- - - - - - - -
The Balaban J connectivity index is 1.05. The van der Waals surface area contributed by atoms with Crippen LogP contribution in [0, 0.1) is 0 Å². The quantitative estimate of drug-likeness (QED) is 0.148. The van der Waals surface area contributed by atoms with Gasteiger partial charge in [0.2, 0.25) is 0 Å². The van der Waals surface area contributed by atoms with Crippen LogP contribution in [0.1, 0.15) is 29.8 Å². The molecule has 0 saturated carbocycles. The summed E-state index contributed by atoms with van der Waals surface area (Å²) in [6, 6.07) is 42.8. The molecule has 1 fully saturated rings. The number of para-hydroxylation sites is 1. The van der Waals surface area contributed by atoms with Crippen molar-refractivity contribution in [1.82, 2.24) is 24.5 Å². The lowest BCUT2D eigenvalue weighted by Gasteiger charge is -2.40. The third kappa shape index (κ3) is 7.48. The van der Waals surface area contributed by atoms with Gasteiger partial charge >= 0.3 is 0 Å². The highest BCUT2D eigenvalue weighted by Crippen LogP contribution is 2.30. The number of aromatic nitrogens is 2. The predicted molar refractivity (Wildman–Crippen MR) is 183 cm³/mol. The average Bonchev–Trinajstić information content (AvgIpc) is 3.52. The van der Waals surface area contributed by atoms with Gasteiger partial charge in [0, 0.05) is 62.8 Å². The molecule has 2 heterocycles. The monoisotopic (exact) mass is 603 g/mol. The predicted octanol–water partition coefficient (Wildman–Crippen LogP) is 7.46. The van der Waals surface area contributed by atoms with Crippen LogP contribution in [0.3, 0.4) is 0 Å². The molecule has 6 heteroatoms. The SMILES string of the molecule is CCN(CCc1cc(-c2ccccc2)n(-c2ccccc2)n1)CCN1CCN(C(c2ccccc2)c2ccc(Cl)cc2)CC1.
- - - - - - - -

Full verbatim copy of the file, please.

The Balaban J connectivity index is 1.05. The van der Waals surface area contributed by atoms with Crippen LogP contribution in [0, 0.1) is 0 Å². The quantitative estimate of drug-likeness (QED) is 0.148. The van der Waals surface area contributed by atoms with Gasteiger partial charge in [0.2, 0.25) is 0 Å². The van der Waals surface area contributed by atoms with Crippen LogP contribution in [0.1, 0.15) is 29.8 Å². The molecule has 0 saturated carbocycles. The summed E-state index contributed by atoms with van der Waals surface area (Å²) in [6, 6.07) is 42.8. The molecule has 1 fully saturated rings. The number of para-hydroxylation sites is 1. The van der Waals surface area contributed by atoms with Crippen molar-refractivity contribution in [1.82, 2.24) is 24.5 Å². The lowest BCUT2D eigenvalue weighted by Gasteiger charge is -2.40. The third kappa shape index (κ3) is 7.48. The van der Waals surface area contributed by atoms with Gasteiger partial charge >= 0.3 is 0 Å². The highest BCUT2D eigenvalue weighted by Crippen LogP contribution is 2.30. The number of aromatic nitrogens is 2. The predicted molar refractivity (Wildman–Crippen MR) is 183 cm³/mol. The average Bonchev–Trinajstić information content (AvgIpc) is 3.52. The van der Waals surface area contributed by atoms with Gasteiger partial charge in [0, 0.05) is 62.8 Å². The molecule has 2 heterocycles. The monoisotopic (exact) mass is 603 g/mol. The predicted octanol–water partition coefficient (Wildman–Crippen LogP) is 7.46. The van der Waals surface area contributed by atoms with Crippen LogP contribution in [0.3, 0.4) is 0 Å². The molecule has 6 heteroatoms. The SMILES string of the molecule is CCN(CCc1cc(-c2ccccc2)n(-c2ccccc2)n1)CCN1CCN(C(c2ccccc2)c2ccc(Cl)cc2)CC1.